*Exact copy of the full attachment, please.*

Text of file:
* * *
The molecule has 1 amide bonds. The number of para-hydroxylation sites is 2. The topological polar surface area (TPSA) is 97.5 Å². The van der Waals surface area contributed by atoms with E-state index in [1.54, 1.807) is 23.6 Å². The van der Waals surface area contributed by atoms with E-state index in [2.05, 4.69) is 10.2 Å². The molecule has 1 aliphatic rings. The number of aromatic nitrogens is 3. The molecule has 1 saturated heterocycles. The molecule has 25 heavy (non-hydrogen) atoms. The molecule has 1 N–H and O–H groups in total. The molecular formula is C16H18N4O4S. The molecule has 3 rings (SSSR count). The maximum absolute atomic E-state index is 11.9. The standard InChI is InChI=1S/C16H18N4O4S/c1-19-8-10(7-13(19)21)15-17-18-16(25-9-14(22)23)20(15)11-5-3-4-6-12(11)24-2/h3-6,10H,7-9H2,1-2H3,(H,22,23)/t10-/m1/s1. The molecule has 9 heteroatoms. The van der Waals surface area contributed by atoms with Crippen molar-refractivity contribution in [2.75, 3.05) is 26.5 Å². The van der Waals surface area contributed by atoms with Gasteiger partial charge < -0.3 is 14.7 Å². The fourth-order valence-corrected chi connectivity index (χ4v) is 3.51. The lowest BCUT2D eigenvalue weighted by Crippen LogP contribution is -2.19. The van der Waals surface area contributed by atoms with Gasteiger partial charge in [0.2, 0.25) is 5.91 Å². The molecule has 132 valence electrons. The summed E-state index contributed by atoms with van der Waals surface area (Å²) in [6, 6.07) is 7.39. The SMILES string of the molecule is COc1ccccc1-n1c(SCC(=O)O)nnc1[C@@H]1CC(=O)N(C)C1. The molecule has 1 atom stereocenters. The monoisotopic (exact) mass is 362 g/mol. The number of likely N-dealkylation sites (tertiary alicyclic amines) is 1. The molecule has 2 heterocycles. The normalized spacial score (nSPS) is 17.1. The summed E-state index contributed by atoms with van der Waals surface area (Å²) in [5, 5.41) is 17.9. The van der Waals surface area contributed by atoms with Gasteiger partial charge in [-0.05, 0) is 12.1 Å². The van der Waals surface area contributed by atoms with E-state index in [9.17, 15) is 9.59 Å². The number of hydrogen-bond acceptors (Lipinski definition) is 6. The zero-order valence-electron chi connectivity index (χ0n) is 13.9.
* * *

The molecule has 1 amide bonds. The number of para-hydroxylation sites is 2. The topological polar surface area (TPSA) is 97.5 Å². The van der Waals surface area contributed by atoms with E-state index in [1.54, 1.807) is 23.6 Å². The van der Waals surface area contributed by atoms with E-state index in [2.05, 4.69) is 10.2 Å². The molecule has 1 aliphatic rings. The number of aromatic nitrogens is 3. The molecule has 1 saturated heterocycles. The molecule has 25 heavy (non-hydrogen) atoms. The molecule has 1 N–H and O–H groups in total. The molecular formula is C16H18N4O4S. The molecule has 3 rings (SSSR count). The maximum absolute atomic E-state index is 11.9. The standard InChI is InChI=1S/C16H18N4O4S/c1-19-8-10(7-13(19)21)15-17-18-16(25-9-14(22)23)20(15)11-5-3-4-6-12(11)24-2/h3-6,10H,7-9H2,1-2H3,(H,22,23)/t10-/m1/s1. The molecule has 9 heteroatoms. The van der Waals surface area contributed by atoms with Crippen molar-refractivity contribution in [2.75, 3.05) is 26.5 Å². The van der Waals surface area contributed by atoms with Gasteiger partial charge < -0.3 is 14.7 Å². The fourth-order valence-corrected chi connectivity index (χ4v) is 3.51. The lowest BCUT2D eigenvalue weighted by Crippen LogP contribution is -2.19. The van der Waals surface area contributed by atoms with Gasteiger partial charge in [0.2, 0.25) is 5.91 Å². The molecule has 132 valence electrons. The summed E-state index contributed by atoms with van der Waals surface area (Å²) in [6, 6.07) is 7.39. The SMILES string of the molecule is COc1ccccc1-n1c(SCC(=O)O)nnc1[C@@H]1CC(=O)N(C)C1. The molecule has 1 atom stereocenters. The monoisotopic (exact) mass is 362 g/mol. The number of likely N-dealkylation sites (tertiary alicyclic amines) is 1. The molecule has 2 heterocycles. The normalized spacial score (nSPS) is 17.1. The summed E-state index contributed by atoms with van der Waals surface area (Å²) in [5, 5.41) is 17.9. The van der Waals surface area contributed by atoms with Gasteiger partial charge in [-0.05, 0) is 12.1 Å². The van der Waals surface area contributed by atoms with E-state index in [9.17, 15) is 9.59 Å². The number of hydrogen-bond acceptors (Lipinski definition) is 6. The zero-order valence-electron chi connectivity index (χ0n) is 13.9.